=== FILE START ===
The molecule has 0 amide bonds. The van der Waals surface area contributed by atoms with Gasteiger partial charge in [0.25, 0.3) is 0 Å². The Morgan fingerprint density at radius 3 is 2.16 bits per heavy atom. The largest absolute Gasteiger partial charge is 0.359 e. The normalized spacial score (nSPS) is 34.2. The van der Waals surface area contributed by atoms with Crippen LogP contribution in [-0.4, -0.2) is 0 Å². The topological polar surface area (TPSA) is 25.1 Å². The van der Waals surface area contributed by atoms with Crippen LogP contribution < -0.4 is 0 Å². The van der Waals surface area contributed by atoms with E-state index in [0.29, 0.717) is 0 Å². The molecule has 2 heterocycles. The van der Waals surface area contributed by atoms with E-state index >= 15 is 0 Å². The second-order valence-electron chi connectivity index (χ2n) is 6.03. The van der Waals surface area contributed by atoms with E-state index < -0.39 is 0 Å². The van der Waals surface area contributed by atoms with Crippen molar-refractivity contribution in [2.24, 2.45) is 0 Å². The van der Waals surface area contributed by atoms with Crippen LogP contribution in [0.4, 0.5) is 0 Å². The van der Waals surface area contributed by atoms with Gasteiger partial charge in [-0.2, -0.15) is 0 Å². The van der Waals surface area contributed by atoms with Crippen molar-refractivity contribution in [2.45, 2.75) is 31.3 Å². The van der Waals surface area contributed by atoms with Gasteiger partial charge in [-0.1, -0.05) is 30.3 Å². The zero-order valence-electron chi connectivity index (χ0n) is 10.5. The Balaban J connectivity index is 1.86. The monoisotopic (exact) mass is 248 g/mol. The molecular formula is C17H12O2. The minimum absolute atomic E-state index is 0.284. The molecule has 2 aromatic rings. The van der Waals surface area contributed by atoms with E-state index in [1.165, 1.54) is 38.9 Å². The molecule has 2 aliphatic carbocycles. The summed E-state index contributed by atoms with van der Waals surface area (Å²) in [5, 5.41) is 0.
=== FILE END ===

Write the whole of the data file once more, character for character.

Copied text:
The molecule has 0 amide bonds. The van der Waals surface area contributed by atoms with Gasteiger partial charge in [0.25, 0.3) is 0 Å². The Morgan fingerprint density at radius 3 is 2.16 bits per heavy atom. The largest absolute Gasteiger partial charge is 0.359 e. The normalized spacial score (nSPS) is 34.2. The van der Waals surface area contributed by atoms with Crippen LogP contribution in [-0.4, -0.2) is 0 Å². The topological polar surface area (TPSA) is 25.1 Å². The van der Waals surface area contributed by atoms with Crippen LogP contribution < -0.4 is 0 Å². The van der Waals surface area contributed by atoms with E-state index in [0.29, 0.717) is 0 Å². The molecule has 2 heterocycles. The van der Waals surface area contributed by atoms with E-state index >= 15 is 0 Å². The second-order valence-electron chi connectivity index (χ2n) is 6.03. The van der Waals surface area contributed by atoms with E-state index < -0.39 is 0 Å². The van der Waals surface area contributed by atoms with Crippen molar-refractivity contribution in [2.24, 2.45) is 0 Å². The van der Waals surface area contributed by atoms with Crippen LogP contribution in [0.4, 0.5) is 0 Å². The van der Waals surface area contributed by atoms with Gasteiger partial charge in [-0.2, -0.15) is 0 Å². The van der Waals surface area contributed by atoms with Crippen molar-refractivity contribution in [2.45, 2.75) is 31.3 Å². The van der Waals surface area contributed by atoms with Gasteiger partial charge in [-0.1, -0.05) is 30.3 Å². The zero-order valence-electron chi connectivity index (χ0n) is 10.5. The Balaban J connectivity index is 1.86. The monoisotopic (exact) mass is 248 g/mol. The molecular formula is C17H12O2. The minimum absolute atomic E-state index is 0.284. The molecule has 2 aromatic rings. The van der Waals surface area contributed by atoms with E-state index in [1.165, 1.54) is 38.9 Å². The molecule has 2 aliphatic carbocycles. The summed E-state index contributed by atoms with van der Waals surface area (Å²) in [5, 5.41) is 0.